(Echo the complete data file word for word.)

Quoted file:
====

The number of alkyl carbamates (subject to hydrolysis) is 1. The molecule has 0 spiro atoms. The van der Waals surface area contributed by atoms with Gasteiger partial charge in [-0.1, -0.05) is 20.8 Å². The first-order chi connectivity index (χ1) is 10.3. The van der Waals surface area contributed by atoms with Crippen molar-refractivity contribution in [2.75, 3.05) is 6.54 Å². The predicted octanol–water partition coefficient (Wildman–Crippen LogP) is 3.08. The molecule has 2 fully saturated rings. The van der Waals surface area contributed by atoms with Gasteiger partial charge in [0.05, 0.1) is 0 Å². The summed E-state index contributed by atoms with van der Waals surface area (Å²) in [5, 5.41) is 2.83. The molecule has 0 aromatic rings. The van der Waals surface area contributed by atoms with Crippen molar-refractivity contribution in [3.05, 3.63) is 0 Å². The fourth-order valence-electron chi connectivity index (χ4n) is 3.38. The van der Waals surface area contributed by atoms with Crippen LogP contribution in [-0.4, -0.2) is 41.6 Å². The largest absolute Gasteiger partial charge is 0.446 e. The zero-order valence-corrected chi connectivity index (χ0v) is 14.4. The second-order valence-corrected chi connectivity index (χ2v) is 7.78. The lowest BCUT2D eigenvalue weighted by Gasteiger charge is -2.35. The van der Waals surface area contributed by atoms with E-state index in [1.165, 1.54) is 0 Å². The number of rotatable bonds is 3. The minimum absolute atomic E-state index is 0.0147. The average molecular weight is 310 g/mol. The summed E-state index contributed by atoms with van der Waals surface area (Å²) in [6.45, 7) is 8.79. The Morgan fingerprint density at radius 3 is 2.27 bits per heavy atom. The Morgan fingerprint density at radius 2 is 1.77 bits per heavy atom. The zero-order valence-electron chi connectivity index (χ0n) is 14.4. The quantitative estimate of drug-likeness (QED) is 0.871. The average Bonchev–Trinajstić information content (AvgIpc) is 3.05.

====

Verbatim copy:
The number of alkyl carbamates (subject to hydrolysis) is 1. The molecule has 0 spiro atoms. The van der Waals surface area contributed by atoms with Gasteiger partial charge in [-0.1, -0.05) is 20.8 Å². The first-order chi connectivity index (χ1) is 10.3. The van der Waals surface area contributed by atoms with Crippen molar-refractivity contribution in [2.75, 3.05) is 6.54 Å². The predicted octanol–water partition coefficient (Wildman–Crippen LogP) is 3.08. The molecule has 2 fully saturated rings. The van der Waals surface area contributed by atoms with Gasteiger partial charge in [0.05, 0.1) is 0 Å². The summed E-state index contributed by atoms with van der Waals surface area (Å²) in [5, 5.41) is 2.83. The molecule has 0 aromatic rings. The van der Waals surface area contributed by atoms with Crippen molar-refractivity contribution in [3.05, 3.63) is 0 Å². The fourth-order valence-electron chi connectivity index (χ4n) is 3.38. The van der Waals surface area contributed by atoms with Crippen LogP contribution in [-0.4, -0.2) is 41.6 Å². The largest absolute Gasteiger partial charge is 0.446 e. The zero-order valence-corrected chi connectivity index (χ0v) is 14.4. The second-order valence-corrected chi connectivity index (χ2v) is 7.78. The lowest BCUT2D eigenvalue weighted by Gasteiger charge is -2.35. The van der Waals surface area contributed by atoms with E-state index in [1.165, 1.54) is 0 Å². The number of rotatable bonds is 3. The minimum absolute atomic E-state index is 0.0147. The average molecular weight is 310 g/mol. The summed E-state index contributed by atoms with van der Waals surface area (Å²) in [6.45, 7) is 8.79. The Morgan fingerprint density at radius 3 is 2.27 bits per heavy atom. The Morgan fingerprint density at radius 2 is 1.77 bits per heavy atom. The zero-order valence-electron chi connectivity index (χ0n) is 14.4. The quantitative estimate of drug-likeness (QED) is 0.871. The average Bonchev–Trinajstić information content (AvgIpc) is 3.05.